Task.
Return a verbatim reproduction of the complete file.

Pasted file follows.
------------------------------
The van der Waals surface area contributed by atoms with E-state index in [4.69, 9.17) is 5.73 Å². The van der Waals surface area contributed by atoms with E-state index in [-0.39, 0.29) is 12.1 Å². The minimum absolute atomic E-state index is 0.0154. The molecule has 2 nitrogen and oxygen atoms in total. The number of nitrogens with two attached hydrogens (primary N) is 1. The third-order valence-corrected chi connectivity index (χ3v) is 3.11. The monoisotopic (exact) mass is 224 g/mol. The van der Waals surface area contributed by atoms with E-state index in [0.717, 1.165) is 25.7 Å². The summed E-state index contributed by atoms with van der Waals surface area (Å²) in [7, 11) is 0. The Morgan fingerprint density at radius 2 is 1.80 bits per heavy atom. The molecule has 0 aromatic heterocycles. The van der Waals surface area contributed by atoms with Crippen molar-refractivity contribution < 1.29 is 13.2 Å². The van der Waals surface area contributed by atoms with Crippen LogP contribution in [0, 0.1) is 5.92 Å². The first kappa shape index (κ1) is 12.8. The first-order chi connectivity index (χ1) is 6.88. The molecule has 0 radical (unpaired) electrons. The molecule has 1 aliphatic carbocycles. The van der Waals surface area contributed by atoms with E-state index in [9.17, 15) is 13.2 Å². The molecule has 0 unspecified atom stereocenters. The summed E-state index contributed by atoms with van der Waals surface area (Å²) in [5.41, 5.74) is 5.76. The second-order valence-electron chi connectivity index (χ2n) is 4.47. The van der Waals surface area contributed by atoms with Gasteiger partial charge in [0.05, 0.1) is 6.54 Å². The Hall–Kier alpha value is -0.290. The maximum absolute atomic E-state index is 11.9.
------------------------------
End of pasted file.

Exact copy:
The van der Waals surface area contributed by atoms with E-state index in [4.69, 9.17) is 5.73 Å². The van der Waals surface area contributed by atoms with E-state index in [-0.39, 0.29) is 12.1 Å². The minimum absolute atomic E-state index is 0.0154. The molecule has 2 nitrogen and oxygen atoms in total. The number of nitrogens with two attached hydrogens (primary N) is 1. The third-order valence-corrected chi connectivity index (χ3v) is 3.11. The monoisotopic (exact) mass is 224 g/mol. The van der Waals surface area contributed by atoms with E-state index in [0.717, 1.165) is 25.7 Å². The summed E-state index contributed by atoms with van der Waals surface area (Å²) in [7, 11) is 0. The Morgan fingerprint density at radius 2 is 1.80 bits per heavy atom. The molecule has 0 aromatic heterocycles. The van der Waals surface area contributed by atoms with Crippen molar-refractivity contribution < 1.29 is 13.2 Å². The van der Waals surface area contributed by atoms with Crippen LogP contribution in [0, 0.1) is 5.92 Å². The first kappa shape index (κ1) is 12.8. The first-order chi connectivity index (χ1) is 6.88. The molecule has 0 radical (unpaired) electrons. The molecule has 1 aliphatic carbocycles. The van der Waals surface area contributed by atoms with E-state index in [9.17, 15) is 13.2 Å². The molecule has 0 unspecified atom stereocenters. The summed E-state index contributed by atoms with van der Waals surface area (Å²) in [5.41, 5.74) is 5.76. The second-order valence-electron chi connectivity index (χ2n) is 4.47. The van der Waals surface area contributed by atoms with Gasteiger partial charge in [0.05, 0.1) is 6.54 Å². The Hall–Kier alpha value is -0.290. The maximum absolute atomic E-state index is 11.9.